Friday, January 30, 2009

Jim Wallis on the economic crisis

Jim Wallis writes on the Sojourner's God's Politics blog:
Every morning when I wake up in Davos, I turn on my television to CNN in my hotel room. And every morning, there is the same reporter interviewing a bundled-up CEO with the snowy “magic mountain” of Davos in the background. The question is always the same: “When will this crisis be over?” They actually have a “white board” where they make the CEO mark his answer: 2009…2010…2011…later.

But it’s the wrong question. Of course it’s a question we all want to know the answer to, but there is a much more important one. We should be asking, “How will this crisis change us?” How will it change the way we think, act, and decide things — how we live, and how we do business? Yes, this is a structural crisis, and one that clearly calls for new social regulation. But it is also a spiritual crisis, and one that calls for new self-regulation. We seem to have lost some things and forgotten some things — such as our values.

We have trusted in “the invisible hand” to make everything turn out all right, believing that it wasn’t necessary for us to bring virtue to bear on our decisions. But things haven’t turned out all right and the invisible hand has let go of some things, such as “the common good.” The common good hasn’t been very common in our economic decision-making for some time now. And things have spun out of control. Gandhi’s seven deadly social sins seem an accurate diagnosis for some of the causes of this crisis: “politics without principle, wealth without work, commerce without morality, pleasure without conscience, education without character, science without humanity, and worship without sacrifice.”

If we learn nothing from this crisis, all the pain and suffering it is causing will be in vain. But we can learn new habits of the heart, perhaps that suffering can even turn out to be redemptive. If we can regain a moral compass and find new metrics by which to evaluate our success, this crisis could become our opportunity to change.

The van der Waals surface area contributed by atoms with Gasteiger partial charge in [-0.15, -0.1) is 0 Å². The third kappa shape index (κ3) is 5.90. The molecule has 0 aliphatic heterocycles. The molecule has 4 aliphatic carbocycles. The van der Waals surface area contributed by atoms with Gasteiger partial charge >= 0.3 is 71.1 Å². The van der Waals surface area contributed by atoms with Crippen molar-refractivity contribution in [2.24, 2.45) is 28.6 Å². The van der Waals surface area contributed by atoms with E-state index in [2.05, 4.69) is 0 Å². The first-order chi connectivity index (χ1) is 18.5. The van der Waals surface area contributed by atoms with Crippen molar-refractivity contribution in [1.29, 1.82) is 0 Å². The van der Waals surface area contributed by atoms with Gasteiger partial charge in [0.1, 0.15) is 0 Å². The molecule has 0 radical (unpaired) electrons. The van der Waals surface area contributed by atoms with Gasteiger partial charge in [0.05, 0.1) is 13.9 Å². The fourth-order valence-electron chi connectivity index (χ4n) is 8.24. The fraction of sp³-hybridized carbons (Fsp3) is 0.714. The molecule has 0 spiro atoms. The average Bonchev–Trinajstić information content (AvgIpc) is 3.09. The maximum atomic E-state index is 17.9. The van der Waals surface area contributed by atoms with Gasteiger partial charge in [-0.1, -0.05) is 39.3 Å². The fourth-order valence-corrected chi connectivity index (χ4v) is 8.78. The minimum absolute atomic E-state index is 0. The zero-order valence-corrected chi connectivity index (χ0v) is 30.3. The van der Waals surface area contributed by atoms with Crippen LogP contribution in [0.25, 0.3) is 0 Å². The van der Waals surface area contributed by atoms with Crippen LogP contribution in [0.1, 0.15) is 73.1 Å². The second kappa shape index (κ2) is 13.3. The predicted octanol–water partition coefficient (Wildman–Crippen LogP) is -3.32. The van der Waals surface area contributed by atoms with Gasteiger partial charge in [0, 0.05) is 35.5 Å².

More here. Maybe these guys will actually get the memo this time. Or not.


Cany said...

I think this is one of the best posts you have ever written, and so full of things we should all be thinking and talking about.

I thank you so much for this post.

It occurred to me in reading this that these are the kinds of things we should be mentioning in conversation--that it is time to reassess how we, as individuals, relate to and speak about our collective survival and our relationships.

For too long, many of us have flailed around in "me, me, me" think. Whatever happened to "us" think?

When we pay taxes, for instance, we help a child we don't know in Head Start or build a road or rail for transit someone we don't know will drive/ride on to get to work. We cut or manicure a trail in the Sierra Nevadas that someone will tread on. We pay for the medicines and care of someone that needs them. We put food in the mouth's of people here and elsewhere that silences their hungry stomachs.

In a country so allegedly anti-socialism and tax unfriendly, we need to remind ourselves that we already are redistributing wealth and always have.

Every day, each of us--as we use the collective things that our binds bring to us--needs to remember that we, too, benefit in ways we never take stock of, think about or appreciate. Some came from past generations, and some will come from future generations.

But the great majority of it comes from others.

Nathan Empsall said...

I didn't write it, Jim Wallis did, but I'll take credit for having the perception and insight to pass it along. ;)

Thoughtful and important points as always, Cany! Thank you! Liberal wordmeister George Lakoff suggests reframing taxes as "membership dues," but I think I like your line of thought better.

Jordan said...

Well it was well written.

Zsolt said...

Very good post! I agree with most of what you say about this crisis, I would only take it one step further.

Some say that this initially credit crisis turned into a deep and world wide economic crisis will change the very fundamentals of our economies.

Here is an idea to think about. If someone had deposited one dollar into a bank account 2000 years ago for a 2 per cent interest rate only, that deposit would be worth 1,5 raised to the 17th power (an incomprehensibly high amount of money) today. All this means that the idea of interest, the price or cost of money, is in itself nonsensical, or at least unsustainable in the long run. Why do we expect an economy based on an unsustainable principle to function???

The very best explanation of the crisis I have seen is this one: